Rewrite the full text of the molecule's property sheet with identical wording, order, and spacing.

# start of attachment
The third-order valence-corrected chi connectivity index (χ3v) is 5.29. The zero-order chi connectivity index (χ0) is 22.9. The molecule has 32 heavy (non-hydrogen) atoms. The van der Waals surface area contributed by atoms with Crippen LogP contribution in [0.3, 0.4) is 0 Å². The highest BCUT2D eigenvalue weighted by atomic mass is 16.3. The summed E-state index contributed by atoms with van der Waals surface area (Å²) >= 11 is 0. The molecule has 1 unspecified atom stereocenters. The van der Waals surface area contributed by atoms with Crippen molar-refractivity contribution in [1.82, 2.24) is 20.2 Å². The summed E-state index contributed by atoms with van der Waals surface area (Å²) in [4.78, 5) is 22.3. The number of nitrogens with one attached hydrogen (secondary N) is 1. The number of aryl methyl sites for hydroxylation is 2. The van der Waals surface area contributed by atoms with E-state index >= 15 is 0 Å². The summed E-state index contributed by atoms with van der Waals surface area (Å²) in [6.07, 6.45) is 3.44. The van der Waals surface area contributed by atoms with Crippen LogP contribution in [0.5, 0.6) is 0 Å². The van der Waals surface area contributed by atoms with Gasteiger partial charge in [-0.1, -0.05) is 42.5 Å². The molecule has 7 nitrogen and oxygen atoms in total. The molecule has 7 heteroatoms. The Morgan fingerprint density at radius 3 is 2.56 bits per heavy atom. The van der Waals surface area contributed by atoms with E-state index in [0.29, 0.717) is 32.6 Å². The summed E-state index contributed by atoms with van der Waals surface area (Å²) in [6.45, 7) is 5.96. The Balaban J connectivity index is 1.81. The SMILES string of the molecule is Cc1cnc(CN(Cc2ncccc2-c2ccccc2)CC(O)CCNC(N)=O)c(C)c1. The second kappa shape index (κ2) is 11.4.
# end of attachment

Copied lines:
The third-order valence-corrected chi connectivity index (χ3v) is 5.29. The zero-order chi connectivity index (χ0) is 22.9. The molecule has 32 heavy (non-hydrogen) atoms. The van der Waals surface area contributed by atoms with Crippen LogP contribution in [0.3, 0.4) is 0 Å². The highest BCUT2D eigenvalue weighted by atomic mass is 16.3. The summed E-state index contributed by atoms with van der Waals surface area (Å²) >= 11 is 0. The molecule has 1 unspecified atom stereocenters. The van der Waals surface area contributed by atoms with Crippen molar-refractivity contribution in [1.82, 2.24) is 20.2 Å². The summed E-state index contributed by atoms with van der Waals surface area (Å²) in [4.78, 5) is 22.3. The number of nitrogens with one attached hydrogen (secondary N) is 1. The number of aryl methyl sites for hydroxylation is 2. The van der Waals surface area contributed by atoms with E-state index >= 15 is 0 Å². The summed E-state index contributed by atoms with van der Waals surface area (Å²) in [6.07, 6.45) is 3.44. The van der Waals surface area contributed by atoms with Crippen LogP contribution in [0.5, 0.6) is 0 Å². The van der Waals surface area contributed by atoms with Gasteiger partial charge in [-0.1, -0.05) is 42.5 Å². The molecule has 7 nitrogen and oxygen atoms in total. The molecule has 7 heteroatoms. The Morgan fingerprint density at radius 3 is 2.56 bits per heavy atom. The van der Waals surface area contributed by atoms with E-state index in [0.29, 0.717) is 32.6 Å². The summed E-state index contributed by atoms with van der Waals surface area (Å²) in [6.45, 7) is 5.96. The Balaban J connectivity index is 1.81. The SMILES string of the molecule is Cc1cnc(CN(Cc2ncccc2-c2ccccc2)CC(O)CCNC(N)=O)c(C)c1. The second kappa shape index (κ2) is 11.4.